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Thursday, September 11, 2014
Iraq / Syria Regional War Watch ( September 11 , 2014 ) - President Obama speech highlights evergrowing " Mission Sprint " toward US involvement into Syria Civil War and further involvement in Iraq Conflict ...
Obama insisted hunting ISIS anywhere on the planet is a “core principle of my presidency,” and made a move that has been considered likely for a couple of weeks now as the war expands.
The administration has beenlaying the groundwork for attacks inside Syria for quite some time now, whether to attack the Assad government, as was the plan last year, or to attack ISIS, as they now intend.
Yet, the administration has rested the legality of its attacks inside Iraq on being “invited” by what passes for an Iraqi government there, and in Syria, while the Assad government has expressed openness to coordination, the US has ruled it out.
Which is in keeping with what literally every nation on the planet would do, but as the administration tries to build up a huge, but ultimately feckless, “coalition” to fight ISIS, they want to keep Syria and Iran away from it in favor of the Saudis and other GCC countries which want to bankroll Syria’s various other rebels.
That’s where the new US war in Syria is going to get extremely complicated, as those arms for “moderate rebels” are ending up in ISIS hands, something those US allies have been perfectly willing to ignore in the name of ousting Assad, and will continue to push Syria toward more and more factions fighting with more and more foreign arms.
President Obama’s major Wednesday speech on the new war against ISIS tried to assure the American public, even as he is expanding a new open-ended Iraq War into neighboring Syria, that there will be “coalition partners” doing the real fighting on the ground.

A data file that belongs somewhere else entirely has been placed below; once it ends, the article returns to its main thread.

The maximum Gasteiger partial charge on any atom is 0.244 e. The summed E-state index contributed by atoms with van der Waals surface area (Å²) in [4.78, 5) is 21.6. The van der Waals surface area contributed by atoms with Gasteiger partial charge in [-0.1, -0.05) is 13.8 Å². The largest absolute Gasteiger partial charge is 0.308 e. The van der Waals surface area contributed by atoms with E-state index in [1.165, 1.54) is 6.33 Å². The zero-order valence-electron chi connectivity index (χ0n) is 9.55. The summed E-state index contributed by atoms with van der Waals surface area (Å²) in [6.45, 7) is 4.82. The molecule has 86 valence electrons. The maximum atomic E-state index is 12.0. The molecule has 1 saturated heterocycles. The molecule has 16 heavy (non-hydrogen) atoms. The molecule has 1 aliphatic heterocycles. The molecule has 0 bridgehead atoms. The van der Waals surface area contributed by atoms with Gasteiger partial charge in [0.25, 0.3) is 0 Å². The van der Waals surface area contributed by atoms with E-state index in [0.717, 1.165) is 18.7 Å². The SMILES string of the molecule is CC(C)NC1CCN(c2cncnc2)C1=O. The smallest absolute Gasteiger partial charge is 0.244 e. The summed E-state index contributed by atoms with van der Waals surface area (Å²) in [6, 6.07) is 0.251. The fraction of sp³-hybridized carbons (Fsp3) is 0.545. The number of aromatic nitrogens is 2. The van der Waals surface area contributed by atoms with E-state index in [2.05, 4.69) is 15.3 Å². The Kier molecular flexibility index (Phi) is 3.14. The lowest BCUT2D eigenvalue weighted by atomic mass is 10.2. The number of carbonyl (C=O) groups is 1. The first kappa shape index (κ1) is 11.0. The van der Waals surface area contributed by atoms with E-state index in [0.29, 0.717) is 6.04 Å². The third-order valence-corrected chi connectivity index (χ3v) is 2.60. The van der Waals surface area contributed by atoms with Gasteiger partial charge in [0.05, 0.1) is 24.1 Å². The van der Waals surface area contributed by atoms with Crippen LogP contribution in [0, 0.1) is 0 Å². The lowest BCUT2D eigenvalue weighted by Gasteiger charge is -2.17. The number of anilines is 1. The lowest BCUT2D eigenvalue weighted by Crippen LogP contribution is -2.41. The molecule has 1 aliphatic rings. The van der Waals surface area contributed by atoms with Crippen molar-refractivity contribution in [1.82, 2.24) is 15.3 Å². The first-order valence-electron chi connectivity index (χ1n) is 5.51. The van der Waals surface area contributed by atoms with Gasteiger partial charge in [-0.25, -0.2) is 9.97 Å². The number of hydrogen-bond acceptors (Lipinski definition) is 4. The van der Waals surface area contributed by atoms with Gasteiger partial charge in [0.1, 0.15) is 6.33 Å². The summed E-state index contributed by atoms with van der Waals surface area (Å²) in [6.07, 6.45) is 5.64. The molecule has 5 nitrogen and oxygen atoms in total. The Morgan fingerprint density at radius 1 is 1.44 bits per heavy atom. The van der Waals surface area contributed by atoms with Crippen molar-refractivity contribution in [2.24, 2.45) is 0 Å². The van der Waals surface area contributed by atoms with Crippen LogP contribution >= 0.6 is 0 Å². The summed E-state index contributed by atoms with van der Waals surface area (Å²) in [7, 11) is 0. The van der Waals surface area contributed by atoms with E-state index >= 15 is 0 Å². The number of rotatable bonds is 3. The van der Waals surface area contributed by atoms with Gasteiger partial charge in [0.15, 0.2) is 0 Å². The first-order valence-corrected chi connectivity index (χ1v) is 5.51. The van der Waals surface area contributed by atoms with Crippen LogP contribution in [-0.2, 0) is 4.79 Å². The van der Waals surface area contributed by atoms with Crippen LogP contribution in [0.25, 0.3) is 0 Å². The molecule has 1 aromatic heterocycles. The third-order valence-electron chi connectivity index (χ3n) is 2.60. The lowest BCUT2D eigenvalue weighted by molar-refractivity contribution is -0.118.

Yet the nations cobbled together so far, mostly NATO members, haven’t actually committed to do anything, and while a few nations like France and Britain have floated the idea of sending warplanes, none are expected to send ground troops. Secretary of State John Kerry’s tour of the Middle East is unlikely to secure any tangible support either, beyond financial pledges for Syrian rebel factions already being bankrolled by the GCC.
Rather, the “boots on the ground” in this major new war are likely to be exclusively the Iraqi and Kurdish forces already there in the near-term, as the US continues to build up its own presence on the ground for what, despite all promises to the contrary, is going to be an American ground war.
President Obama made it clear that the air war is just “stage one” of the war, but the future assumptions that the heavy lifting of the ground war is going to be carried out by some coalition partners is sheer fantasy. The war is, and was always going to be, America’s to fight.
The scramble for the buildup began awhile ago, with the Pentagon already putting out feelers for contractors to support an open-ended conflict in Iraq. Announcements of a few hundred new troops for Iraq, including 475 announced at tonight’s speech, are happening pretty much weekly now.